Acquired haemophilia A may be associated with clopidogrelBMJ 2004; 329 doi: https://doi.org/10.1136/bmj.329.7461.323 (Published 05 August 2004) Cite this as: BMJ 2004;329:323
- Montaser Haj, specialist registrar in haematology1,
- H Dasani, associate specialist in haematology1,
- S Kundu, specialist registrar in haematology1,
- U Mohite, specialist registrar in haematology1,
- P W Collins (), senior lecturer in haematology1
- Correspondence to: P W Collins
Acquired haemophilia A is a rare bleeding disorder caused by autoantibodies against factor VIII.1 Bleeding is often severe and may be life threatening. In half of patients, no underlying disorder is found, however, common associations are with autoimmune disease, malignancy, dermatological disorders, pregnancy, and drugs.1–3
Two women aged 70 and 67 presented with a history of excessive bruising and soft tissue bleeding 2-3 months after starting clopidogrel (Plavix; Bristol-Myers Squibb, Sanofi-Synthelabo) for peripheral vascular disease. Their drugs had not changed recently in any other way. They had no clinical symptoms or signs of malignancy, antiphosphpolipid syndrome, or collagen vascular disease.
One patient had had a documented normal activated partial thromboplastin time at the time of starting clopidogrel; the other had not been tested. Investigation showed that the women had a normal platelet count, peripheral blood film, and prothrombin time. Both had a prolonged activated partial thromboplastin time of 48.6 and 77.6 seconds (normal range 23-33 seconds). Tests for lupus anticoagulant, anticardiolipin antibody, antinuclear factor, double stranded DNA, and rheumatoid factor were negative. The women had low factor VIII (3.9 and 1 IU/dl) with normal von Willebrand factor levels and a detectable antifactor VIII inhibitor (2.2 and 17.6 Bethesda units). We treated both patients with 1 mg/kg of prednisolone. Concentrations of factor VIII rose to 119 and 136 IU/dl, and the inhibitor became undetectable (< 0.4 Bethesda units) within eight weeks of treatment. The factor VIII inhibitor relapsed in one patient when the steroid dose was reduced, but we induced and sustained remission with azathioprine.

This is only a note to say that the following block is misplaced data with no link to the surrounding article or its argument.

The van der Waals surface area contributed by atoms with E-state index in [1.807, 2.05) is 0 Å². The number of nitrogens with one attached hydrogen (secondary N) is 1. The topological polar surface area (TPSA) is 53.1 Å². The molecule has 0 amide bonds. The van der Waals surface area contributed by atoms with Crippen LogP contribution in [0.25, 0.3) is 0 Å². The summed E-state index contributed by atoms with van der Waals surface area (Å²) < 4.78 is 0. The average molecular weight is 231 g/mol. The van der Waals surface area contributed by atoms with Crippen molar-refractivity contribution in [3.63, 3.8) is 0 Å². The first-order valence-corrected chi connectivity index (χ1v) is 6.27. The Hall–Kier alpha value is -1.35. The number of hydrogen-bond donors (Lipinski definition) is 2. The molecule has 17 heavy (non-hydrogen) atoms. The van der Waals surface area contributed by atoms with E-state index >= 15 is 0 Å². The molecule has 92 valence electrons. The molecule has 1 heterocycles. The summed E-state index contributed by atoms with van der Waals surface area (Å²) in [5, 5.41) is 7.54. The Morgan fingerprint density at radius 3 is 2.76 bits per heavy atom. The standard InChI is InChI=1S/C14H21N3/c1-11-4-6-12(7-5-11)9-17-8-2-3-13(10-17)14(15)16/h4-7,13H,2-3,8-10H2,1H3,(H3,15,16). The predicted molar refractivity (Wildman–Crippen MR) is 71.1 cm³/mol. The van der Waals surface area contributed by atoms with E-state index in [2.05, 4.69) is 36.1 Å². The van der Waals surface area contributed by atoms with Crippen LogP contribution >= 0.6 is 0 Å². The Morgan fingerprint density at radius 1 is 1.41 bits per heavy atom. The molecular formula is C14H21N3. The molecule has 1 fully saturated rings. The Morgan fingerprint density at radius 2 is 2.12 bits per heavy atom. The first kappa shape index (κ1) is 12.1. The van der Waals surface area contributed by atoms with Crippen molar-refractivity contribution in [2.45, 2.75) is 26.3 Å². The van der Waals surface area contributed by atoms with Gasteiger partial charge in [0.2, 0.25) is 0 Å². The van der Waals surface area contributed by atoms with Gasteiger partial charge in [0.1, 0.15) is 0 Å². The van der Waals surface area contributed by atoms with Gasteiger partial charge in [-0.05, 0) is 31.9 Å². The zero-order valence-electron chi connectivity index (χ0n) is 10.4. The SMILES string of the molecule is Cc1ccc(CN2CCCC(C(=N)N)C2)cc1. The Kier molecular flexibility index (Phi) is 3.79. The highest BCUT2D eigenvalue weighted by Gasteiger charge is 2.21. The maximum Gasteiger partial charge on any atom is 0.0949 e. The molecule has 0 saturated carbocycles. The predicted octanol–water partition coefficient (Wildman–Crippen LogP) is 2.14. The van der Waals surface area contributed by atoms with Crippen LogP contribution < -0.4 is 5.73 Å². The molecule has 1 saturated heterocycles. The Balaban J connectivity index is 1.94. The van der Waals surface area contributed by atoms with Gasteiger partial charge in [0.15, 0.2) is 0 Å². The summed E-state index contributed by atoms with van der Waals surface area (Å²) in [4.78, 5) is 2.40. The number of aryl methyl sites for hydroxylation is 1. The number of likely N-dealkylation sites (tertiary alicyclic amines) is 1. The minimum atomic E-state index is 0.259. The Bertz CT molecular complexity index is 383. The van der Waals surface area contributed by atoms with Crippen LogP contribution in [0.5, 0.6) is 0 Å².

A possible link between autoimmune acquired haemophilia and clopidogrel has not been previously reported. Clopidogrel has been associated with microangiopathic haemolytic anaemia and thrombocytopenia,4 5 suggesting other possible immune mediated adverse events.
Increased bruising should not be ascribed to the antiplatelet action of clopidogrel unless a platelet count and coagulation screen have been found to be normal. Investigation for an antifactor VIII inhibitor should be done if indicated by a prolonged activated partial thromboplastin time.
Competing interests None declared.